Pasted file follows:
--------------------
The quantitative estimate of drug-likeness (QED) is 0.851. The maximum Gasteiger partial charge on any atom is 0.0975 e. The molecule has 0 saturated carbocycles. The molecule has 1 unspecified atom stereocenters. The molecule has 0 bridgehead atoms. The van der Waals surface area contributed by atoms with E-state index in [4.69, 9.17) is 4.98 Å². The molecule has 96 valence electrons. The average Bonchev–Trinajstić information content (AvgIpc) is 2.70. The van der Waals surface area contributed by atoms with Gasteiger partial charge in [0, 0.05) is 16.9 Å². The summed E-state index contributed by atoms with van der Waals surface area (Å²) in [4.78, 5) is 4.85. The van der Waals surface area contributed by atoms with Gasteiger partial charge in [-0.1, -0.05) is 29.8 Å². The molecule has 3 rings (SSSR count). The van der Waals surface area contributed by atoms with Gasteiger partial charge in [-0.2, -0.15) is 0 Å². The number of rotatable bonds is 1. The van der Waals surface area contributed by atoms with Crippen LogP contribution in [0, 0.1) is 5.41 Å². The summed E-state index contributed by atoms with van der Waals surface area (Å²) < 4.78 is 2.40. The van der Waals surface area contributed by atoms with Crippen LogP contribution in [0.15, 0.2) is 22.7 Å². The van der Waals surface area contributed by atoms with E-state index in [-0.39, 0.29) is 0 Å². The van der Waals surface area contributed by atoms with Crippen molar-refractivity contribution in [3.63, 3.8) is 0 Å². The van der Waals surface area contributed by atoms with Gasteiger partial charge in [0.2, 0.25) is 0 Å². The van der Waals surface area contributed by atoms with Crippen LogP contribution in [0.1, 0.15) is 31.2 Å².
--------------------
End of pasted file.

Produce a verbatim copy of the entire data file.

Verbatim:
The quantitative estimate of drug-likeness (QED) is 0.851. The maximum Gasteiger partial charge on any atom is 0.0975 e. The molecule has 0 saturated carbocycles. The molecule has 1 unspecified atom stereocenters. The molecule has 0 bridgehead atoms. The van der Waals surface area contributed by atoms with E-state index in [4.69, 9.17) is 4.98 Å². The molecule has 96 valence electrons. The average Bonchev–Trinajstić information content (AvgIpc) is 2.70. The van der Waals surface area contributed by atoms with Gasteiger partial charge in [0, 0.05) is 16.9 Å². The summed E-state index contributed by atoms with van der Waals surface area (Å²) in [4.78, 5) is 4.85. The van der Waals surface area contributed by atoms with Gasteiger partial charge in [-0.1, -0.05) is 29.8 Å². The molecule has 3 rings (SSSR count). The van der Waals surface area contributed by atoms with Gasteiger partial charge in [-0.2, -0.15) is 0 Å². The number of rotatable bonds is 1. The van der Waals surface area contributed by atoms with Crippen LogP contribution in [0, 0.1) is 5.41 Å². The summed E-state index contributed by atoms with van der Waals surface area (Å²) < 4.78 is 2.40. The van der Waals surface area contributed by atoms with Crippen LogP contribution in [0.15, 0.2) is 22.7 Å². The van der Waals surface area contributed by atoms with E-state index in [-0.39, 0.29) is 0 Å². The van der Waals surface area contributed by atoms with Crippen molar-refractivity contribution in [3.63, 3.8) is 0 Å². The van der Waals surface area contributed by atoms with Gasteiger partial charge in [0.2, 0.25) is 0 Å². The van der Waals surface area contributed by atoms with Crippen LogP contribution in [0.1, 0.15) is 31.2 Å².